boats moored by the pier at Isola Pescatori, Northern Italy

The island that's usually swarming with tourists is Isola Superiore more commonly called Isola Pescatori, the island of fishermen. Colorful boats bob at anchor, their hulls swinging from the wash of the public ferries. Many of the fishermen's homes are now souvenir shops. In the old days of travel one always chose a restaurant that was busy; in the same way, there is very little in Europe that hasn't been discovered so when you choose a popular place you find it, well, popular - and busy.

balcony and graffiti on wall at the Casa di Giulietta, Verona, Northern Italy

Verona is busy, too, a city of nearly a quarter of a million about 125 miles east as the crow flies. At one time it was the capital of this area until Venice became the supreme power. If you are "dreaming Shakespeare" this is where romantics believe Juliet lived. The Casa di Giulietta surely brings them in. As our guide tells us, "There is no evidence Juliet ever lived here or even existed but half a million tourists come here every year and we don't want to disappoint them." The building is certainly 13th century but it was abandoned and run down when the city grabbed it in 1905 to exploit the legend. Some guide books say it actually was a brothel at one time. So much for true love! The city's restoration of the property included adding a balcony in 1928 and a wall on which star-crossed lovers write about their angst -- because, after all, graffiti is an Italian word.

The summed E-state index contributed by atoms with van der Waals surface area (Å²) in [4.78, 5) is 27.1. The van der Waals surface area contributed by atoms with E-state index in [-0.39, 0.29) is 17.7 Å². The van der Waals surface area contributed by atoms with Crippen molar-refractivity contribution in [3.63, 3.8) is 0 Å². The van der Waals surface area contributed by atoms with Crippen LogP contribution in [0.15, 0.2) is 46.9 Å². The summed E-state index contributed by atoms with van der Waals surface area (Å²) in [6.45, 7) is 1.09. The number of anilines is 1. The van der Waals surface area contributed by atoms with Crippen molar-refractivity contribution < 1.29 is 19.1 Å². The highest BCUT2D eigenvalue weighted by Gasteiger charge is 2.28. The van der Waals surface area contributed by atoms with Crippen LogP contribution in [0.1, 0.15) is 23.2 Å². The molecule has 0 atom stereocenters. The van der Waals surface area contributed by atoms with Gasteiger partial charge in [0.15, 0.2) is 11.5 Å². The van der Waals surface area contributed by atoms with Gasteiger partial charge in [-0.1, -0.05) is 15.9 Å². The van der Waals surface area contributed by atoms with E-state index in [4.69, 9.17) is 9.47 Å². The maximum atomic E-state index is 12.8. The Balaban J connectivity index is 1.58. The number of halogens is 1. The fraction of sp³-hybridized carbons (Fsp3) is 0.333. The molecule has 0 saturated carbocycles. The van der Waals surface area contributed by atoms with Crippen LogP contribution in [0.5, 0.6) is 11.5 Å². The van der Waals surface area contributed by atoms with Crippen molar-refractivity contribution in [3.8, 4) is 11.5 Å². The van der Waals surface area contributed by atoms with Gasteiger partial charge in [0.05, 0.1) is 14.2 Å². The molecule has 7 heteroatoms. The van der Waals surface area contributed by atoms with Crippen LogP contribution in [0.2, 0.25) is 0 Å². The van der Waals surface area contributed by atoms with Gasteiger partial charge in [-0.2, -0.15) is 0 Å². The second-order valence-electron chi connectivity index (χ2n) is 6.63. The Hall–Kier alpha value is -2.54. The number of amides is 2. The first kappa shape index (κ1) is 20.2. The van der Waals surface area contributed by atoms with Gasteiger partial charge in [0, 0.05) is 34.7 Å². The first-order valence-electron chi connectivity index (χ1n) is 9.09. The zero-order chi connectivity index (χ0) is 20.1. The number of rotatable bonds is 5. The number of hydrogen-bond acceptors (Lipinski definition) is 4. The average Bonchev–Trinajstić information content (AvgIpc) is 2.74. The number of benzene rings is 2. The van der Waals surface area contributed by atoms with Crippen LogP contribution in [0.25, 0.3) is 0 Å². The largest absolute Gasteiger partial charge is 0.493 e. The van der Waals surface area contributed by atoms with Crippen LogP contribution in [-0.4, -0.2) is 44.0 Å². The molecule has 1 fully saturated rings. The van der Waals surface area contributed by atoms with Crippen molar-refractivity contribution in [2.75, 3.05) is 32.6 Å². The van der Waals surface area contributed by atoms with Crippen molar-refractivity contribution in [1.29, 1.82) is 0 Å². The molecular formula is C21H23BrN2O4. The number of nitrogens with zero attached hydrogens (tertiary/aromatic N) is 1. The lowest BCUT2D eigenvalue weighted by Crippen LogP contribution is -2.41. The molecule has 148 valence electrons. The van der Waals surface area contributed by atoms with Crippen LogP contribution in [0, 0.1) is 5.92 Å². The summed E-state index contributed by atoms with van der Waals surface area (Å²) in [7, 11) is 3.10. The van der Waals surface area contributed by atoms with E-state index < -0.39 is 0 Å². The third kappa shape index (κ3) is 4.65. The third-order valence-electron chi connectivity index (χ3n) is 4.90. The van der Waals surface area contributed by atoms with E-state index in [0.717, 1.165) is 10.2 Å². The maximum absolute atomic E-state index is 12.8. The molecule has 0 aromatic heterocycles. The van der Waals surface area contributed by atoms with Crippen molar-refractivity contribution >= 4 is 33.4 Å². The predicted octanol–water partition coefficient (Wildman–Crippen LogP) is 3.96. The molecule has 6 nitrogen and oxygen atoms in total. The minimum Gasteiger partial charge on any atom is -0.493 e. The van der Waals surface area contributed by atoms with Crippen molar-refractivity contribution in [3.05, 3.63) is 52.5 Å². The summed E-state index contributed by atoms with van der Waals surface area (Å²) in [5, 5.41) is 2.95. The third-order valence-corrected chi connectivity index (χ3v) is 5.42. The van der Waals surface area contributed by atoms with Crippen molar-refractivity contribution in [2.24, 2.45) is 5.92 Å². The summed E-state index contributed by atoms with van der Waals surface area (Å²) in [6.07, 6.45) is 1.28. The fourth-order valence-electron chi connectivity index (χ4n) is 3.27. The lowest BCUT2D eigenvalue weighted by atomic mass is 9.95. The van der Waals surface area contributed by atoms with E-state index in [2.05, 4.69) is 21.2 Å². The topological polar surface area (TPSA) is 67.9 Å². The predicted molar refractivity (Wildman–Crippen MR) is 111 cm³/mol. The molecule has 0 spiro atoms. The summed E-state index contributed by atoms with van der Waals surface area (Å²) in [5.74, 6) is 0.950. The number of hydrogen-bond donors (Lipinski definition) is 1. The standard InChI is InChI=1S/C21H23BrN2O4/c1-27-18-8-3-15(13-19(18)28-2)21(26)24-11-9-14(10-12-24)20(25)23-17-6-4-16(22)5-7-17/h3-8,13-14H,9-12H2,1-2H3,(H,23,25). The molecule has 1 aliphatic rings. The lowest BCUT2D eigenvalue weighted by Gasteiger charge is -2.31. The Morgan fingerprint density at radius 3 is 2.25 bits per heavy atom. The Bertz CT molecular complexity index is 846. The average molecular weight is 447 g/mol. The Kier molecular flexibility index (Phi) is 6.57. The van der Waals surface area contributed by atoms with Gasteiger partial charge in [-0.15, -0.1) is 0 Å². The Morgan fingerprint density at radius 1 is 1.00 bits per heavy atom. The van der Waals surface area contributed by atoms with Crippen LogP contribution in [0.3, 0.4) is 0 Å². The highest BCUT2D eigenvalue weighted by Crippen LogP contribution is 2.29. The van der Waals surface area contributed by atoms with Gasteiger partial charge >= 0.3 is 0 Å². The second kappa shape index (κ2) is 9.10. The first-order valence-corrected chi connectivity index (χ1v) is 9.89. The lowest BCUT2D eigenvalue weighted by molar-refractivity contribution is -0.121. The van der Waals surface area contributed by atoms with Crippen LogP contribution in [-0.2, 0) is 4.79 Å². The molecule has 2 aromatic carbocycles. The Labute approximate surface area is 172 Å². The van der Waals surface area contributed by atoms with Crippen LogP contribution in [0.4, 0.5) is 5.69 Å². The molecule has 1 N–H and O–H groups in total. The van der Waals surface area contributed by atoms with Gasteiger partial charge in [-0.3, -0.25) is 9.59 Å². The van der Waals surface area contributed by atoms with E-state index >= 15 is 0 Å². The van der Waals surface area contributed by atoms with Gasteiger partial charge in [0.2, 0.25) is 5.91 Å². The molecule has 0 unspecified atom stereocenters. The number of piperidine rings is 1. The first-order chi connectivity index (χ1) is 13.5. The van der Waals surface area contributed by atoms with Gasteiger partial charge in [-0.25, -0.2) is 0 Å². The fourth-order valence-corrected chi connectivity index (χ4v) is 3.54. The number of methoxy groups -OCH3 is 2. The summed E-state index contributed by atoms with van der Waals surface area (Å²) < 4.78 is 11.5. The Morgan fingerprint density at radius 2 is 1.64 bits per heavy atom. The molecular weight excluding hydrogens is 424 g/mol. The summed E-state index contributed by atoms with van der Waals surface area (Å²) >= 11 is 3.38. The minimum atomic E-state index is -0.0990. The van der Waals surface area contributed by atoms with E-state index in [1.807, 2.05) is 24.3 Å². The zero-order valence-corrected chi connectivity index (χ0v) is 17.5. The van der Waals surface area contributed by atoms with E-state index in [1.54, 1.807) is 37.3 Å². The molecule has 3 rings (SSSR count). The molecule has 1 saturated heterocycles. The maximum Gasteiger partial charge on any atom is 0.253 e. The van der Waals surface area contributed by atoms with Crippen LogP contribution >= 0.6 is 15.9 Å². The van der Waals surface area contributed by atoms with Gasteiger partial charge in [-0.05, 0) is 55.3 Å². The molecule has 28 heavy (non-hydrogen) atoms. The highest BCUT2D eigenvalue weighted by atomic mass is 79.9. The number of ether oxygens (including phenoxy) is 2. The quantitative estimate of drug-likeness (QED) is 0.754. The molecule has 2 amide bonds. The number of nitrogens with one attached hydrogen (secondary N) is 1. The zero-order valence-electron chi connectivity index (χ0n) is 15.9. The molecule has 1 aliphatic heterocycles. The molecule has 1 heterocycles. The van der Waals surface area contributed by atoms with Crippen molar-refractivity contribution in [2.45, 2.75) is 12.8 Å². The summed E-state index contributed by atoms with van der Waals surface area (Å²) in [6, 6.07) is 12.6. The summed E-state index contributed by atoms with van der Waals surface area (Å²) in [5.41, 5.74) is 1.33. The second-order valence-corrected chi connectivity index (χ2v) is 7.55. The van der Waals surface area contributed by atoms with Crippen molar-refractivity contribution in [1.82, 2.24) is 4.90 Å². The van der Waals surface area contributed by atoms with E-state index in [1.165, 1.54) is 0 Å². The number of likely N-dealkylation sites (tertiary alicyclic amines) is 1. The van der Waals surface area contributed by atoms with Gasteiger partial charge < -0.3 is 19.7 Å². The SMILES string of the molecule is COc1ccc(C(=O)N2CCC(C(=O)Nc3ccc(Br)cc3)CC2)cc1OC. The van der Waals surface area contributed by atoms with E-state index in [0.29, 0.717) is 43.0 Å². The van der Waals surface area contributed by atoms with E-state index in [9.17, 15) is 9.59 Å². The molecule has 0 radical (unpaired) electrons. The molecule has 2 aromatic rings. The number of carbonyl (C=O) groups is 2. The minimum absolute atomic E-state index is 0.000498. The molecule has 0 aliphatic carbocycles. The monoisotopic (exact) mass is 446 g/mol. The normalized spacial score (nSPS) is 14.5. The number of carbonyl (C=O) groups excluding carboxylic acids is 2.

the Basilica San Zeno Maggiore with its Rose Window and abbey tower on the left, Verona, Northern Italy

The Basilica San Zeno Maggiore, on the other hand, is truly authentic. Built between the 9th and the 12th centuries, its residents and visitors treasure its Rose Window, the two pillars supported by marble lions and the bronze paneled doors that decorate the façade. The 14th century tower on the left was part of the abbey; the tall campanile on the right was begun in 1045.

left: visitors at the Leaning Tower of Pisa; right: boat gliding through a canal in Venice, Northern Italy

The two attractions in northern Italy beyond Verona are Pisa with its Leaning Tower and Venice with its magic. Pisa over on the west coast will beckon but, if time is tight, Venice will call you: it is, after all, the Siren Song of Italy.

view of St Mark's Cathedral and Venetian houses from the Campanile, Venice, Northern Italy

Maupintour tried taking travelers to the north of Italy in 2001 but it was hard sell even before 9/11 and even at a time when Maupintour was in its prime as a tour operator. North Italy doesn't figure in many travel itineraries for Americans beyond Venice theses days. We've done it every way except by bicycle: Train, bus, rental car and tour operator. It's not the easiest country to drive around in. The highway exits are sometimes listed like the menu in an Italian restaurant menu and you can be past before you quite realize it. And the Italians are such exuberant drivers; they drive as if they are bullfighting!